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Study Claiming Too Few Minority Children in Special Education Fails to Consider Racial Bias Against Black Children

black studentsBy David A. Love

A new Penn State study says that minority children are underrepresented in special education, and more students of color should be placed in such programs.  The study is problematic, as it comes in light of evidence that teachers are biased against black students, and special education is used in a racially discriminatory manner for the purpose of segregating black students.

The study—which was conducted by Penn State education professor Paul Morgan and other researchers—claims that racial, ethnic and language minority children are under-identified as disabled by up to 60 percent.  Therefore, the report argues, federal efforts at curbing the number of minority children in special education are misguided because prior studies on the subject have failed to consider factors that place such children at greater risk for a disability, and circumstances making it less likely that their families would avail themselves of special education programs.

“Minority children were consistently less likely than otherwise similar white, English-speaking children to be identified as disabled and so to receive special education services,” the report said. “From kindergarten entry to the end of middle school, racial- and ethnic-minority children were less likely to be identified as having (a) learning disabilities, (b) speech or language impairments, (c) intellectual disabilities, (d) health impairments, or (e) emotional disturbances. Language-minority children were less likely to be identified as having (a) learning disabilities or (b) speech or language impairments.”

The researchers examined data from 20,100 children who began kindergarten in 1998-1999 through study, and looked at factors that point to disabilities, such as mother’s age at the time of birth, teachers’ reports on behavior and disability condition.

According to the study, Black children are 77 percent less likely to be identified with health challenges, 63 percent less likely to be identified for language or speech impairments, and 58 percent less likely to be flagged for learning disabilities.  Latino children, according to the report, are up to 73 percent less likely to be similarly identified when compared to their white peers.

“Untreated disabilities increase children’s risk for many adversities, including persistent academic and behavioral difficulties in school,” Morgan said. “As a matter of social justice, we should work to ensure that all children with disabilities, regardless of their race, ethnicity, or language use, receive the care they need.”

Despite the concern these researchers express for addressing the needs of children, they seem to ignore, or at least underplay, the role of racial discrimination in public education.  Students of color who are directed towards special education do not receive the services they need, and many others who do not need the services are thrown in nonetheless.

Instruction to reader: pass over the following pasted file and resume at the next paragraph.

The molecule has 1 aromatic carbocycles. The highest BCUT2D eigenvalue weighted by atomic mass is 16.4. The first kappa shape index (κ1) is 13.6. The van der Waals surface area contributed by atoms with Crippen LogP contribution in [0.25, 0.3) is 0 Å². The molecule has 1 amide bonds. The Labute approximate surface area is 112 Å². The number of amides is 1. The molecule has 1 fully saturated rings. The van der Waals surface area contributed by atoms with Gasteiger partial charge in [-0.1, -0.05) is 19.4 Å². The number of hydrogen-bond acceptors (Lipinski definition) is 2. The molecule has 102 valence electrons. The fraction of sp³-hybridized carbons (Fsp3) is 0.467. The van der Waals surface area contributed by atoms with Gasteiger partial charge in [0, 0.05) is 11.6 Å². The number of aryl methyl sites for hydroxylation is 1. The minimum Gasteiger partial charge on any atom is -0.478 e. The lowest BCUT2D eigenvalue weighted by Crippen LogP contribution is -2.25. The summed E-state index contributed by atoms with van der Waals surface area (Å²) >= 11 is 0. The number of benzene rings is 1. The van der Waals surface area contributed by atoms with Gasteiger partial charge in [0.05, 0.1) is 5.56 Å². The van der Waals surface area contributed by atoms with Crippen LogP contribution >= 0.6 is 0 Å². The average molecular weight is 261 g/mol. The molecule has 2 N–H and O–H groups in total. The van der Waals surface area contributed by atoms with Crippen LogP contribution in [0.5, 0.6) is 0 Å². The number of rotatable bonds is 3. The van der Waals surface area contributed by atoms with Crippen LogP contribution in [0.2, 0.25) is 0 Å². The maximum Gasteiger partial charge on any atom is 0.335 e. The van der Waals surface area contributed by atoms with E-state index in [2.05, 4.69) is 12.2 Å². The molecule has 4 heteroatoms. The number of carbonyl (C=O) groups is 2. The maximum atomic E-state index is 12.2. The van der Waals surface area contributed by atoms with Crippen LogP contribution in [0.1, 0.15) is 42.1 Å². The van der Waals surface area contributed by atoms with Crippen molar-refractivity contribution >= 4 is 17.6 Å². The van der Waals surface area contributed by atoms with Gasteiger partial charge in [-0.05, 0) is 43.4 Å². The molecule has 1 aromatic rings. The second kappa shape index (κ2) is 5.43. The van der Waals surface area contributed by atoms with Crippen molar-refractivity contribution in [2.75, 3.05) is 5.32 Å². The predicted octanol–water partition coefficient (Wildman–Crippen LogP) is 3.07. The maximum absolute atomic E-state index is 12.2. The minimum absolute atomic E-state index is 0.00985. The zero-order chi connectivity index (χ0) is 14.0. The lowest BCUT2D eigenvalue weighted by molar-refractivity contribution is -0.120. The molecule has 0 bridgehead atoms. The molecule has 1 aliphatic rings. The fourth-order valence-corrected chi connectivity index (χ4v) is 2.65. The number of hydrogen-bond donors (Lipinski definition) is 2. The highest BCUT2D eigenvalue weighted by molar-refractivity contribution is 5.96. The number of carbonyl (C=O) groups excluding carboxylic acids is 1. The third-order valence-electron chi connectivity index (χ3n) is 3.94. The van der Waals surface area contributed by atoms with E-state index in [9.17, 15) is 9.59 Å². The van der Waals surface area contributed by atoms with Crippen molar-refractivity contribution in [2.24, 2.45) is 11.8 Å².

According to 14 studies commissioned by the Civil Rights Project at Harvard University in 2001, Black students were three times as likely as whites to be labeled “mentally retarded” or “emotionally disturbed” and placed in special education, resulting in lower chances of receiving a quality education and a high school diploma.  Even Black children from households with high incomes and high levels of education were steered into special education.

“To the extent that minority students are misclassified, segregated or inadequately served, special education can contribute to a denial of equality of opportunity, with devastating results in communities throughout the nation,” the Harvard report said.

Further, numerous studies have pointed to the problem of troubling disparities in the disciplining of Black children and their white classmates.  For example, a study by Jennifer L. Eberhardt and Jason A. Okonofua found that the implicit bias that drives teachers to label Black children as troublemakers and suspend them is so profound that it’s equally common in Black as well as white teachers.

An experiment involving 57 diverse teachers found that students with traditionally Black names were more likely to be viewed as troublemakers than children with white names, even when they committed the same infraction.  The research sounds the alarm on a system that employs racial stereotypes to label Black children as thugs and criminals early on, relegating them to a substandard education, setting them up for a school-to-prison pipeline, and rendering public school a prison preparatory holding pen.

A 2012 position paper by the Association of Black Psychologists said that the overrepresentation of Black children in special education is a civil rights violation and a major culprit in the school to prison pipeline, with low teacher expectations yielding low quality instruction, which in turn leads to low quality education.

“Special education programs often lack a pedagogy that challenges and develops students’ analytical and critical thinking skills. These children are often held to lower standards due to low teacher expectations,” the paper said. “In many ways, these children are conditioned to underachieve—to jump no higher than the glass ceilings of their classrooms. Their educational and social development is stifled as their access to general education curriculum is limited.”

No one can disagree that children should have access to early intervention services that will improve their chances for success in life, if they truly need those programs and would benefit from them.  However, the report would seem to jump the gun, given the evidence of racial bias against children of color.  Perhaps that problem should be solved first before we consider throwing more Black students in special education.

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